So June has begun... and the monsoons are here! It's my first Indian monsoon in three years! I was out of the country, and though I had rain, nothing can compare with the wet-mud-smell, thundering-and-dark-at-5.30 pm, electricity going with a distant BOOM!, ugly-raincoat-wearing, hot-chai-sipping Indian monsoon experience. Now my mum just has to make hot onion bhajjyas (extremely unhealthy but perfect for the monsoons) and it will be all I remembered and hungered for during my exile.
My dad keeps saying, "This is not the monsoons!" This is the man who spends most of May saying, "The monsoons are coming" every time he sees a cloud. But now that it's pouring, the weather has cooled down, and we've bought our rain gear, he denies it. Fine, technically, it's till the pre-monsoon showers, or something, but for all practical purposes, it's pretty much the monsoon experience.
Monsoon is a weird word. Mon. Soon. Mawn. Sooon. MON-soon. Mon-SOON. Just say it enough times. To make this take slightly more intelligent, here's the origin of the word monsoon:
The English monsoon came from Portuguese monção, ultimately from Arabic mawsim ("season"), perhaps partly via early modern Dutch "monsun". (Via Wikipedia of course)
I didn't always look forward to the monsoons. That's because when I was a kid the smell and feel of the monsoons was mixed up with the smell and feel of new stationery, textbooks, school bags, covering notebooks with brown paper, buying lunch boxes and lunch bags, and a NEW SCHOOL YEAR. Which, by the way I hated, partly because I'm an introvert and partly because the Indian school system sucks. Also, it was the end of the lazy, reading-my-eyes-out summer holidays. But now I'm an adult, I love what I do, and no more school ever again! Yay monsoons!
Speaking of fashion, there is just no way to survive the monsoons with any semblance of style. What cool people do is make sure they are rich enough to own cars, so they don't really have to deal with the monsoons at all, except to splash hapless pedestrians. (It happens!)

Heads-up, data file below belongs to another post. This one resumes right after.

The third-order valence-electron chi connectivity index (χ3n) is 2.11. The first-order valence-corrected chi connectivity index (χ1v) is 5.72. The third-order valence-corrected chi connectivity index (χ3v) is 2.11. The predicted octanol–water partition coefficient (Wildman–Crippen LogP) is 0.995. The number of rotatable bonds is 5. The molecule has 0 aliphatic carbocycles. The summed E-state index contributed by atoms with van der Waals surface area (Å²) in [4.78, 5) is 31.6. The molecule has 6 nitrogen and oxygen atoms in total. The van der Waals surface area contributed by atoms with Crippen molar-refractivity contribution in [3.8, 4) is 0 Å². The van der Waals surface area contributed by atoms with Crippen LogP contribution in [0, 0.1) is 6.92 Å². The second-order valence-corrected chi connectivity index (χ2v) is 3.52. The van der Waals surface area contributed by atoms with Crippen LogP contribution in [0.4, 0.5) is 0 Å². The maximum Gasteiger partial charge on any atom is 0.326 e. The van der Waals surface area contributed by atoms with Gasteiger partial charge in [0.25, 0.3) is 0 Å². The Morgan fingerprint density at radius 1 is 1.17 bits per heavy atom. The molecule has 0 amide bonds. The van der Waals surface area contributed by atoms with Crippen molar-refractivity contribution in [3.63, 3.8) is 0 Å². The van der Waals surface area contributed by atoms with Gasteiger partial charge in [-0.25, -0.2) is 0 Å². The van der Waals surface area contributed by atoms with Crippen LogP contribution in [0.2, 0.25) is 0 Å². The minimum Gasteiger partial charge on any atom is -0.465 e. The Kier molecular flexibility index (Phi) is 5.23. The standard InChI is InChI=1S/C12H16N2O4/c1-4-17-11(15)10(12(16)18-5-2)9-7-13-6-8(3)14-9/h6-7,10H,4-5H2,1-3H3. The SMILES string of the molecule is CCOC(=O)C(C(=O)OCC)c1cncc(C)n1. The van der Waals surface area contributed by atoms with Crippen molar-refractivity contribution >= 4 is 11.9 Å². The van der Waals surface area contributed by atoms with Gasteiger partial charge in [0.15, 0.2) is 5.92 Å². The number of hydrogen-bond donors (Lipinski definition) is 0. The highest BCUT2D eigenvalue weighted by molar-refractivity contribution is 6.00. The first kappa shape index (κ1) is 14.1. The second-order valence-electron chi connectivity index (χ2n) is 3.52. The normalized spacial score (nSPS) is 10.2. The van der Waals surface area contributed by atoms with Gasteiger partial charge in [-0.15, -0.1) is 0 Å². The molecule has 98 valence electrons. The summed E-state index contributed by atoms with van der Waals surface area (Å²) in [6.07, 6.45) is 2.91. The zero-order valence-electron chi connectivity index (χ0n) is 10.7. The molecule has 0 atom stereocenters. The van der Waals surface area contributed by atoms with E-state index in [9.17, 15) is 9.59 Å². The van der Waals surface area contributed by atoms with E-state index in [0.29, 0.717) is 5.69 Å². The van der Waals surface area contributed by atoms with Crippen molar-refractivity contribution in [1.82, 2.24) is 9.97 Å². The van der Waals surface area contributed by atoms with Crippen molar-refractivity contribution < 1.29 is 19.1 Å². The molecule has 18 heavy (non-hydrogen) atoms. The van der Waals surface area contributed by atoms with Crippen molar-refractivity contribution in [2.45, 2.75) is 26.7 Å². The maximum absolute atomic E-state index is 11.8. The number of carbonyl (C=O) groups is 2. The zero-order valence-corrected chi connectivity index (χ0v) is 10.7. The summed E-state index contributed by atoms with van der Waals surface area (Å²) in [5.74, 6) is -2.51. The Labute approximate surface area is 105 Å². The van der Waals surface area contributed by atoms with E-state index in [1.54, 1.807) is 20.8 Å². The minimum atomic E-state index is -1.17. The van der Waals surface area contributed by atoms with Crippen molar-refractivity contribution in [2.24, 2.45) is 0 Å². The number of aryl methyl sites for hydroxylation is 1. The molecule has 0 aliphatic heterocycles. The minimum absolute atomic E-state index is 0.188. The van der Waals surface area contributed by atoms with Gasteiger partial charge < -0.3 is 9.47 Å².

What the rest of us do is wear cool-ish rain jackets. My cool sister (not that you're not cool, J) used to own a bright yellow rain jacket that was for the epitome of fun, cool, fashion statement. So rain jackets are the way to go, right?
No! Because when you're riding a bike (which we do a lot), the rain jackets can only take a light shower. If it's pouring, your legs get drenched, and unsightly wet patches appear in awkward places. (All Indian bike riders know what I'm talking about.) (Also, I like parentheses.) So fashion goes for a toss, and I resign myself to long ugly raincoats. But wait, it gets worse. Even raincoats let in rain in the gaps between the buttons. Rain ponchos? Nope, because they don't have sleeves.
Alas, the only fail-proof method of staying mostly dry is the most painfully unfashionable one advocated by my mother- the backward raincoat method. Yup, you put on your raincoat so the buttons are behind you, thus keeping your front dry, and your dignity in shreds.
(Shall we call this #firstworldproblemsinthethirdworld or feel better about ourselves by calling in #thirdworldproblems?)
The best part about the monsoons is that there is NOTHING that feels better than curling up in bed with a good book and a cup of tea when it's raining outside. Of course, the worst part about the monsoons is that there is nothing worse than knowing you have to get out of bed and leave the house when it is a dismal grey rainy day outside.
A rainy day looks very different depending on where you're looking at it from.
And of course we must have a picture!
More quick takes at Jen's!